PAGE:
Sensory Development

BC Witney March 2012 005


Research supports the theory that infants are capable of making sense of the world from birth. We are beginning to discover that babies are born with many abilities that help them begin to organise their world almost immediately. The basis for learning in infants is the sensory systems of touch, taste, smell, hearing, and sight.  We, as caregivers, need to provide an enriched environment that uses abilities that children already have and enhances those that are emerging.

The senses of taste, smell, touch, and hearing are well-developed at birth and can be used as a foundation for supporting learning,


The sense of taste actually begins to develop pre-natally. Taste buds emerge at around 7 to 8 weeks’ gestation, and the amniotic fluid is rich with different taste experiences


The sense of smell is also well-developed at birth. As with tastes, the amniotic fluid is rich with smells. Within hours after birth, babies respond much like adults to a variety of odours. They prefer the smell of a lactating woman over a non-lactating woman and they prefer the smell of their mother to the smell of other women. The sense of smell is something that infants continue to use throughout infancy.


Touch is a very important sense that has been found to affect parent-infant attachment, cognitive development, sociability, ability to withstand stress, and immunological development. Touch and massage therapies for infants have emerged as a popular method of enhancing growth and development, reducing pain, and increasing attentiveness. Infants are born with a fairly well-developed sense of touch. For example, they respond to pain in similar ways as adults. Touching infants can have both positive and negative effects on development, depending on the type of touch.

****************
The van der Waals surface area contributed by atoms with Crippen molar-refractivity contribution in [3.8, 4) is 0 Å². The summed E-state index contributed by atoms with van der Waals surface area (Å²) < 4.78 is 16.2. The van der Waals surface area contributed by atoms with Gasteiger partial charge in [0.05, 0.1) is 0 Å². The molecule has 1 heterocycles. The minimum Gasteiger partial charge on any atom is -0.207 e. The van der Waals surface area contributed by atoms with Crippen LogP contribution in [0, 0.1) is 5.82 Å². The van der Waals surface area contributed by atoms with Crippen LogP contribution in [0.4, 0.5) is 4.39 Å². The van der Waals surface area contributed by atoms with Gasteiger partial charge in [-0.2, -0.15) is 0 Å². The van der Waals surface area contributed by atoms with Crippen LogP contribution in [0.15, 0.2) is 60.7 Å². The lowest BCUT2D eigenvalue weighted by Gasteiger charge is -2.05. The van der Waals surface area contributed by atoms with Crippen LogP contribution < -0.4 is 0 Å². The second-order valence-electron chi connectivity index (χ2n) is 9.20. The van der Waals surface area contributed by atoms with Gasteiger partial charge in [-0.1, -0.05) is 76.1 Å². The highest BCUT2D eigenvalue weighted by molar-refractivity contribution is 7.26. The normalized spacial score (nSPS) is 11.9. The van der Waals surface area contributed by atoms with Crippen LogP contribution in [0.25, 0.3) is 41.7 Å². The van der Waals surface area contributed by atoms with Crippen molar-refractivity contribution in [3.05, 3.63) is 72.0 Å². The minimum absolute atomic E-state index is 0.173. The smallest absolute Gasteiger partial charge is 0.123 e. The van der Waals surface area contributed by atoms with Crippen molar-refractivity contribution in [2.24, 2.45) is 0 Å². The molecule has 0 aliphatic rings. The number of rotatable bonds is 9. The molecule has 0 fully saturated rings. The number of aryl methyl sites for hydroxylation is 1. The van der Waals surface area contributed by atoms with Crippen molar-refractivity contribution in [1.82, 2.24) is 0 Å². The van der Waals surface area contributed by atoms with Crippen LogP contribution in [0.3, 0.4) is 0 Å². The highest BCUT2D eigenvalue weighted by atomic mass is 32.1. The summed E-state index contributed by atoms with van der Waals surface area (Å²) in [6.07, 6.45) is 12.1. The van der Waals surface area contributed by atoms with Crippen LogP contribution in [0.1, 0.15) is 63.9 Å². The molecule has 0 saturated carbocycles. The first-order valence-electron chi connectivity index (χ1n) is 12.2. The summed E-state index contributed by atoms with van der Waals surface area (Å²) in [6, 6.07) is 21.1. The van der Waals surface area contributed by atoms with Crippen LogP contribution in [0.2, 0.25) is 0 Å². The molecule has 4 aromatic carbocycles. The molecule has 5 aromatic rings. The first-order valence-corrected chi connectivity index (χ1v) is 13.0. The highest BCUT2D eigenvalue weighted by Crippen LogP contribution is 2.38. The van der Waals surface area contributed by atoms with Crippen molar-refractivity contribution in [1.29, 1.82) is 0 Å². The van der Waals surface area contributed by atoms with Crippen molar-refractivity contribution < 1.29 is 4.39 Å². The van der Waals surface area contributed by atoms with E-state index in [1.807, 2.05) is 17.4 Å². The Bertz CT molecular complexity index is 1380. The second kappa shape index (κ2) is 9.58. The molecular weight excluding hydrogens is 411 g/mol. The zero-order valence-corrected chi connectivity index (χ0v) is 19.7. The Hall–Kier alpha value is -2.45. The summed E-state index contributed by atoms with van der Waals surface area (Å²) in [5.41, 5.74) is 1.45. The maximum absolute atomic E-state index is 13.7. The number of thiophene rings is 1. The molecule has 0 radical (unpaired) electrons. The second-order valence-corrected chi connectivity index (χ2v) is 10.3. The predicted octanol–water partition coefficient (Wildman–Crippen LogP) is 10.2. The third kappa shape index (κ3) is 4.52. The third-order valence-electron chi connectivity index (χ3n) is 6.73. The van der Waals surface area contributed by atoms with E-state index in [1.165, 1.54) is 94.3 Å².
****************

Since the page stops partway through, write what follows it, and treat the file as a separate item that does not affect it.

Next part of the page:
Apparently, it was originally believed that infants were born deaf! We now know that infants have a fairly well-developed sense of hearing at birth. In fact, recent research findings indicate that infants are hearing and learning about the world in utero. In fact, infants are born with a preference for their mother’s voice. Infant hearing is not as refined as adult hearing, but hearing does develop rapidly throughout the period of infancy.


Vision is the least developed sense at birth. Vision, like hearing, develops rapidly over the early years. Infants are essentially born legally blind, but do have some visual preferences that lay an important foundation. Infants are born with a preference for looking at light/dark contrasts.  The human face is endowed with such contrasts. The hairline, eyes, and mouth provide such a contrast. Research shows that these are favourite areas of focus for infants.


Caregivers need to help stimulate the development of their baby’s vision. Fortunately, many forms of stimulation can be found in our everyday environment. However, we can also enhance the environment by increasing our own awareness. To enhance sensory development, we need to do the following:

  • Provide a safe environment for exploration
  • Provide materials that infants can explore, using all their senses
  • Call the infant’s attention to stimuli in the environment
  • Provide frequent opportunities for social interaction
  • Provide a variety of stimulation, including toys and environments (get out and about)
  • Put pictures and mirrors on the walls and floors
  • Move infants around the room during the day
  • Be aware of sensory overload
  • Remove items when infants lose interest

Remember, awareness and responsive caregiving are critical in supporting sensory development.

Come learn more about your baby’s sensory development and ideas to stimulate the senses in our weekly classes. Find out more at



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